There are also hurricanes and tropical storms. It is oppressively humid, making it difficult to work outside in the summer.

It’s not a siting accident. There are reasons to launch from the Cape. Being closer to the equator is the prime consideration. If you’re near 0&#176, the Earth’s spin is a great help getting you into orbit. Launching from Cape Canaveral adds 915 mph of speed versus launching from the North Pole! That extra speed means less fuel which means more ability to carry a payload.

Since shuttles launch to the east (counter to the Earth’s rotation), Florida also means you launch over water, not land. I don’t have to explain that advantage, do I?

I wish they weren’t launching tomorrow. In fact, I wish they weren’t launching at all.

When you see coverage over this weekend, listen carefully. Listen beyond the talk of safety and explosions. See if you hear anything about what valuable will be going on that makes this trip worthwhile, or makes the International Space Station worthwhile. My guess is, you won’t.

I could take the risk if there was also reward. Right now, it’s closer to a governmentally sanctioned extreme sport.


The space shuttle will not fly today:

From NASA: NASA has scrubbed the launch of Discovery because of a problem with a fuel tank sensor designed to protect the Shuttle’s engines by shutting them down if fuel runs low.

I haven’t heard yet how deep within the bowels this sensor is buried. I do know they’ll have to untank before they start.

Whenever they get this fixed, the daily launch window will continue to be very small – only about 10 minutes. The shuttle will be trying to catch up to the International Space Station and the time they’re in proper alignment is brief.

Trouble With The Shuttle

Earlier this evening, a well connected friend sent me an instant message with bad news from NASA. A window cover on the shuttle had fallen, striking the shuttle’s protective tiles.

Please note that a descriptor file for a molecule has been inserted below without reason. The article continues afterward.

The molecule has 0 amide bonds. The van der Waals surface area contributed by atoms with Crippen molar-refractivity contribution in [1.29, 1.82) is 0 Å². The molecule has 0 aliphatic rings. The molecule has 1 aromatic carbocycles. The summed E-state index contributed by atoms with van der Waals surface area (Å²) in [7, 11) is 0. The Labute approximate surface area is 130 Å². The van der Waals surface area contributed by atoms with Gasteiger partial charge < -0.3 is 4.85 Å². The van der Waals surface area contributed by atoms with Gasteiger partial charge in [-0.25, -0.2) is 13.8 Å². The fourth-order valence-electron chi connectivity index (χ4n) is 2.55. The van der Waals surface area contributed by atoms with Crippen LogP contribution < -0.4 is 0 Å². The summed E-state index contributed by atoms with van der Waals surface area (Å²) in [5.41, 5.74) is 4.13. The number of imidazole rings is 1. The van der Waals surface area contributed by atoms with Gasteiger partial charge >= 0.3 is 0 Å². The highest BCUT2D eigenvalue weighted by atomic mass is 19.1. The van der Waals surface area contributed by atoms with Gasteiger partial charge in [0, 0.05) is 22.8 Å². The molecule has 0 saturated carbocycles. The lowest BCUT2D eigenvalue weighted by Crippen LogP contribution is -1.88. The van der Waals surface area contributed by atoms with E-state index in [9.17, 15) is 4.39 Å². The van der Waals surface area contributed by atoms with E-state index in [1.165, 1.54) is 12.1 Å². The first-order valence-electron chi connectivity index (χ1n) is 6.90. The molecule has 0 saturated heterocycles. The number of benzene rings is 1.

At the moment, NASA says they can fix everything in plenty of time to launch tomorrow. Get out the duct tape.

Isn’t this the real problem with the shuttle program in a nutshell? The Columbia tragedy was also an incident they felt they could work through. A piece of frozen foam… lighweight foam… hit the shuttle. “Harmless,” was the conventional NASA wisdom.

But no one really knows. These are all just calculated guesses. Maybe they’re right, maybe they’re not.

I play in a lot of no limit poker tournaments on line. There’s an analogy here. I can go with the odds and win a dozen showdowns, all-in hands. But, if I lose one – just one – I’m done.

It’s the same with the shuttle. Guess right 99 times, but if you’re wrong on number 100 you’re 100% wrong, not 1%.

Overall, there is little room for error. In some specific cases, it could be argued, there is no room for error.

So, again I get on my soap box to say, “Don’t fly.”

And, again, I’ve looked to see what this mission is accomplishing. Other than servicing the International Space Station, it will be 13 days of not much.

Sure, there will be safety procedures examined and quantified, but that wouldn’t be necessary if we didn’t insist on men in space. In fact, neither would the ISS servicing.

I will be watching tomorrow at 3:51 PM and hoping for a safe journey. I will even attempt to see the shuttle while it passes over Connecticut during some of its orbits&#185. I just won’t be convinced it’s a worthwhile risk or use of our money.

&#185 – In servicing the International Space Station, the shuttle uses an orbit that brings it closer to the poles than in ‘standard’ missions. It will get as high as 51&#176 north and south latitude.

Our Place In Space

I wrote earlier today about the setback for Rover Opportunity. It is stuck in some sand as it scoots around the surface of Mars. It has now been operating nearly a year beyond its expected Martian lifetime. It owes us nothing at this point.

Those in charge feel confident it will extricate itself. Good luck. I hope they’re right.

Also today, NASA announced they were pushing back the next launch of the space shuttle. What was scheduled for May will now go off during the summer.